Tuesday, December 15, 2015

We need a system change

The red flag for fraternity and freedom.
Socialists primarily concern themselves with analysing the capitalist system, pointing out its defects and advocating the replacing of the capitalist system by the collective ownership and democratic administration of the means of production and distribution. Socialism is the common ownership by all the people of the land, the factories, the transport, and all other means of production and distribution. Socialism means production to satisfy human needs, not as under capitalism, for sale and profit. Many people think that socialism means government ownership but socialists do not want to create an all-powerful government bureaucracy but rather, we believe that social and economic decisions should be made by those whom they most affect. Socialists criticise capitalism, arguing that it derives wealth from a system of labour exploitation and then concentrates wealth and power within a small segment of society that controls the means of production. As a result, society is stratified, split into classes according to who owns the means of production and who is forced to sell their labour; as a result, individuals do not all have the same opportunity to maximise their potential. A capitalist society does not utilise available technology and resources to their maximum potential in the interests of the public. Instead, it focuses on satisfying market-induced wants as opposed to human needs. Socialism means genuine social equality, on a world scale. Socialism means the extension of democracy to all of society, including the economic process.

The overthrow of capitalism—that is a DEMAND—it is THE demand of the Socialist Party of Great Britain. Our party is the only party that points out that there is no alternative for the working class other than socialism. The fundamental issue of our campaign is socialism versus capitalism. The working class must be taught that the problems confronting them cannot be solved except through the end of the capitalist system, trying to reform the capitalism system is like struggling to cure the symptoms and not the disease. Votes obtained by a campaign conducted on the case for socialism mean that those persons who voted can be counted on as supporting socialism. Votes obtained by offering all kinds of reform promises, if ‘socialists’ are elected, are votes of those who will vote Socialist Party today and shift to some other party with a more appetising menu of reforms the next election. They would turn their backs to us and vote for the more “practical” parties.

Reformism regards socialism as a remote goal and nothing more, and actually repudiates the socialist revolution. Reformism advocates not class struggle, but class collaboration. It develops out of faith in the fair mindedness of the ruling class. In the struggle against the system of capitalism, there can be no unity with any section of the capitalists which will only lead to class collaboration and will prolong the existing system of wage slavery and intensify exploitation.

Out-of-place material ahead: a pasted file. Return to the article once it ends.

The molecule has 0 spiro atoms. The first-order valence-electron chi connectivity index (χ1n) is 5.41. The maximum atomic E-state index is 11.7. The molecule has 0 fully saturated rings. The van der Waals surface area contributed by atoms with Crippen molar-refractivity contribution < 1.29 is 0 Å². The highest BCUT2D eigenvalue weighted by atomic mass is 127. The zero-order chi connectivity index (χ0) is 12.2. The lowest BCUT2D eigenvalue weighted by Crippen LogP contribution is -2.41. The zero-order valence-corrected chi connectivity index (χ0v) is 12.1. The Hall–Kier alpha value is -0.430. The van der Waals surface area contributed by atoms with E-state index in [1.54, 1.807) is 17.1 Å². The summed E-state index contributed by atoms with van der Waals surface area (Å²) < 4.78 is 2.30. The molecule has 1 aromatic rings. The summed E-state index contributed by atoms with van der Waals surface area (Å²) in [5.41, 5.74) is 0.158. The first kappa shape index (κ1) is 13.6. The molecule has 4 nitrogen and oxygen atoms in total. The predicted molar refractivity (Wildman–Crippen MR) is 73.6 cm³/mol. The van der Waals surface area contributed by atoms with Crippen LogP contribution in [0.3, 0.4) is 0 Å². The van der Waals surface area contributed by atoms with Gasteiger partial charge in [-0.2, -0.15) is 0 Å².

Socialism is the common ownership of the means of production and distribution and their democratic organisation and management by all the people in a society free of classes, class divisions and class rule. Socialism is the democratic organization of production for use, of production for abundance, of plenty for all, without the exploitation of man by man. Socialism is the 'union of the whole world into a worldwide federation of free and equal peoples, disposing in common of the natural resources and wealth. Production is carried on in a planned and democratic way, not on the basis of whether or not the private capitalist can make a profit on the market. 

Socialism means abundance for all. Where there is abundance for all, the nightmare of insecurity vanishes. There are jobs for all, and they are no longer dependent on whether or not the employer can make a fat profit in a fat market. There is not only a high standard of living, but every industrial advance is followed by a rising standard of living and a declining working-day. Where there is abundance for all, and where no one has the economic power to exploit and oppress others, the basis of classes, class division and class conflict vanishes. The basis of a rilling state, of a government of violence and repression, with its prisons and police and army, also disappears. Police and thieves, prisons and violence are inevitable where there is economic inequality, or abundance for the few and scarcity for the many. They disappear when there is plenty for all, therefore economic equality, therefore social equality. Where there is abundance for all, and where all have equal access to the fruits of the soil and the wealth of industry, the mad conflicts and wars between nations and peoples vanish. With them vanishes the irrepressible urge that exists under capitalism for one nation to subject others, to rob it of its rights, to exploit and oppress it, to provoke and maintain the hideous national and racial antagonisms that cling to capitalism like an ineradicable bloodstain. Abundance for all means freedom. Where man is free of economic exploitation, of economic inequality, of economic insecurity, he is free for the first time to develop as a human being among his fellow human beings, free to contribute to the unfolding of a new culture.

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